5. Wilfredo Gomez KO5 Carlos Zarate
Coliseo Roberto Clemente, Hato Rey, Puerto Rico
Oct. 28, 1978
Although it quickly turned into a rout, Zarate, undefeated in 52 fights with 51 knockouts, was arguably Gomez’s most significant victory. The lanky Mexican had been bantamweight king since 1976 and was among the most feared punchers in the game. But it looked like he was moving in slow motion compared to the flashier Gomez, who took control from the start.
Gomez dropped Zarate twice in the fourth with crushing left hooks, and the Mexican was already in a bad way when he answered the bell for the fifth. Following another knockdown, Zarate’s corner threw in the towel when referee Harry Gibbs inexplicably allowed the brutal beating to continue.
6. Sixto Escobar KO9 Rodolfo “Baby” Casanova
Montreal Forum, Montreal
June 26, 1934
Escobar was Puerto Rico’s first world champion, and his bout with Casanova for a vacant bantamweight title was the beginning of an enduring feud between the two countries. Casanova was a big attraction in Southern California and Mexico, where his 1933 bout with Newsboy Brown in Mexico City attracted 30,000 fans. But he was no match for the technically superior Escobar, who punished him severely before ending matters with a left hook-right uppercut combination in the ninth round. When “El Gallito” returned to San Juan, the governor closed schools for the day so everybody could greet the returning hero at the docks and watch the ensuing parade.
7. Giovani Segura KO8 Ivan Calderon
Coliseo Mario Morales, Guaynabo, Puerto Rico
Aug. 28, 2010
Defensive wizard Calderon had remained undefeated since his pro debut in 2001, winning titles at strawweight and junior flyweight and tallying a combined total of 17 successful defenses. Most of his opponents left the ring frustrated by their inability to land solidly against the slick and speedy “Iron Boy.” Mexico’s Segura, however, tore into the local favorite with abandon, brushing aside Calderon’s offerings and landing with far more frequency than any of the Puerto Rican’s previous adversaries. In the eighth, Calderon crumpled to the canvas after fielding a crippling right to the body. Unable to rise, he was counted out by referee Jose Hiram Rivera.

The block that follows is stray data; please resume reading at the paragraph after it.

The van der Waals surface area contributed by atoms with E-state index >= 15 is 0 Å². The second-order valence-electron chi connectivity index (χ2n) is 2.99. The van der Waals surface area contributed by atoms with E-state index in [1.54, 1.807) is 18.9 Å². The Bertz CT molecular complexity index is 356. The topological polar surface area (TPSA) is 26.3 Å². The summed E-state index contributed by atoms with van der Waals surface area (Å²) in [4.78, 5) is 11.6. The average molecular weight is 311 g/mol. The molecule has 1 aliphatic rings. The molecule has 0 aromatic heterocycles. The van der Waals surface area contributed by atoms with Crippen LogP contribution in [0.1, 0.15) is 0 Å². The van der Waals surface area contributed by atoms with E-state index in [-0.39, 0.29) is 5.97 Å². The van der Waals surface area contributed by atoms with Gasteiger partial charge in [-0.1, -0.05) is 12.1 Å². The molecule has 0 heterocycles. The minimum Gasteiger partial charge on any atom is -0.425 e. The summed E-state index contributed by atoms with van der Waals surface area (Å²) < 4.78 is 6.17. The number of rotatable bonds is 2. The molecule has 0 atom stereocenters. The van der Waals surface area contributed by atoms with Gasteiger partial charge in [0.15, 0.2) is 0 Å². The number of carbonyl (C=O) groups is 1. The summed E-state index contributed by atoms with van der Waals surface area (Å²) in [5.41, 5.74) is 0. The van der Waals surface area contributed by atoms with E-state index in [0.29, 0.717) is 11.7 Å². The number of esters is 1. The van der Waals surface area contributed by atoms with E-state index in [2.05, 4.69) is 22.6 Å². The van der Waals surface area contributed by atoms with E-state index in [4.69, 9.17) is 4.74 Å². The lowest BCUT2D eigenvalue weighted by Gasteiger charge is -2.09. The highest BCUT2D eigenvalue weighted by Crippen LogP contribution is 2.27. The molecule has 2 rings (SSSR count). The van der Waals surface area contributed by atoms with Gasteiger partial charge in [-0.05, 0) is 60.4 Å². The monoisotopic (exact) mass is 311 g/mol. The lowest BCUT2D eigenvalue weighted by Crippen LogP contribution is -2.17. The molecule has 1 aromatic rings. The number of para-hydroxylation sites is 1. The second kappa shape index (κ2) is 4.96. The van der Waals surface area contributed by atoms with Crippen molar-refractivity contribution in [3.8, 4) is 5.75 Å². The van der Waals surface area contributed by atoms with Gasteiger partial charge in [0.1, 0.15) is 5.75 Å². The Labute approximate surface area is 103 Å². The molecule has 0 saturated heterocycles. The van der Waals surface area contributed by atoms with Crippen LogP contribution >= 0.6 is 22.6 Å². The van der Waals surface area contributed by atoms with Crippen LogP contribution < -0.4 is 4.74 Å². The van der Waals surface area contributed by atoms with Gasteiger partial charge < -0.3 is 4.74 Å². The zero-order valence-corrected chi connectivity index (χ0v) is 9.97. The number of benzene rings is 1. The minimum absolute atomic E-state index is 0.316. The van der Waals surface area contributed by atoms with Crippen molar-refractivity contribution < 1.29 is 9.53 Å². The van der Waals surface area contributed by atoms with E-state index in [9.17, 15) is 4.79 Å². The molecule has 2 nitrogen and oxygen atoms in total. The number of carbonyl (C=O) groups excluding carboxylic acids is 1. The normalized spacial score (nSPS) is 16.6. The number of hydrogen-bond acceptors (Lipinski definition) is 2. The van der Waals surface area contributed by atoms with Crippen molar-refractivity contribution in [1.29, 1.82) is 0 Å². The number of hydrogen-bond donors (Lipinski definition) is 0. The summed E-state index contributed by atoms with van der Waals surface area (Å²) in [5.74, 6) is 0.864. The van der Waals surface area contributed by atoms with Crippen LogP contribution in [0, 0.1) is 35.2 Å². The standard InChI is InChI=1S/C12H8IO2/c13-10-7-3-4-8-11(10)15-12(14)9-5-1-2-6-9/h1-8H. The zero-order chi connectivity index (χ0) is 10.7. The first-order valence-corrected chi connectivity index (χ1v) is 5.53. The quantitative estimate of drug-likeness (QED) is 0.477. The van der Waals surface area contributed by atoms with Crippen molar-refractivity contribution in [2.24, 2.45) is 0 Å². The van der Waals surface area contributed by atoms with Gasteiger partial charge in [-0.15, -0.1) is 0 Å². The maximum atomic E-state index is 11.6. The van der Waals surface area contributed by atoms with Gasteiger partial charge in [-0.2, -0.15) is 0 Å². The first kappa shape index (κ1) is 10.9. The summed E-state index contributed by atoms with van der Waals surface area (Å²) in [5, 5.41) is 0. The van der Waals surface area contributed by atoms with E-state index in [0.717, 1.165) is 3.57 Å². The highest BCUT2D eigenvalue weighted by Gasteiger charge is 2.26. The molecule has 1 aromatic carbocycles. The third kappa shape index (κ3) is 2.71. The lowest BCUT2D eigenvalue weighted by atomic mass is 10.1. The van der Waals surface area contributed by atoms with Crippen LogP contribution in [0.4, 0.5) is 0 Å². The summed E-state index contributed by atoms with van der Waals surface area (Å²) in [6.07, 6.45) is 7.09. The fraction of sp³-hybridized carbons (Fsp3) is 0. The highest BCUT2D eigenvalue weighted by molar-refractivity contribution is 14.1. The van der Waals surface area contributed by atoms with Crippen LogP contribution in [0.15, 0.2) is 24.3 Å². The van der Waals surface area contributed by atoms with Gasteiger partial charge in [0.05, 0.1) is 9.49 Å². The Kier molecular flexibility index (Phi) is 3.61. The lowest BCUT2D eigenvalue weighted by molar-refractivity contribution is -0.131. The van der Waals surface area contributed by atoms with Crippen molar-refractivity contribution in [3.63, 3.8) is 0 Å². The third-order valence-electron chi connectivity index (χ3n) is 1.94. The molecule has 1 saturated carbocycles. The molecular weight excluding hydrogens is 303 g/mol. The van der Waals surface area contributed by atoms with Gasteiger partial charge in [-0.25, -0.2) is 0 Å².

8. Orlando Salido KO8 Juan Manuel Lopez
Coliseo Ruben Rodriguez, Bayamon, Puerto Rico
April 16, 2011
After streaking to 30 consecutive wins, “JuanMa” was considered Puerto Rico’s next major star, while Salido was thought of as little more than a rugged but beatable fringe contender. Lopez fought with his usual panache, but he found Salido a far tougher proposition than he had bargained for. Every time Lopez connected, “Siri” answered back with something harder. Lopez was down in the fifth, and by the eighth, he was getting hurt with practically every punch Salido landed. Stunned by a final salvo of flush blows, the local man was floundering around the ring, unable to control his legs, when referee Roberto Ramirez Jr. saved him from further punishment.
9. Julio Cesar Chavez KO11 Edwin Rosario
Hilton Outdoor Arena, Las Vegas
Nov. 21, 1987
Rosario had rebounded from his loss to Hector Camacho by upsetting Livingstone Bramble with a one-punch knockout, regaining credibility and garnering a lightweight belt in the process. Unfortunately for the resilient Puerto Rican, Chavez was at the peak of his powers and held a wide lead on all cards when he trapped the weary Rosario in a corner during the 11th and hammered him unmercifully. As referee Richard Steele stood idly by watching the carnage, Rosario’s corner threw a towel into the ring and the fight was stopped.
10. Jose “Pipino” Cuevas KO2 Angel Espada
Plaza de Toros Calafia, Mexicali, Mexico
July 17, 1976
More of an execution than a fight, this welterweight title bout ushered Cuevas onto the world stage, where the Mexican’s four-year reign of terror encompassed 11 successful defenses — all via knockout. Cuevas’ frightening power was highlighted by an earth-shaking left hook, with which he floored Espada twice in Round 2. After staggering to his feet a second time, the dazed Puerto Rican held on tightly to the top rope with both hands, clearly reluctant to continue. But instead of stopping the fight, referee Larry Rozadilla ripped Espada’s hands free and sent him back into the teeth of Cuevas’ meat grinder. It was all over a few seconds later when Pipino sent him crashing down again.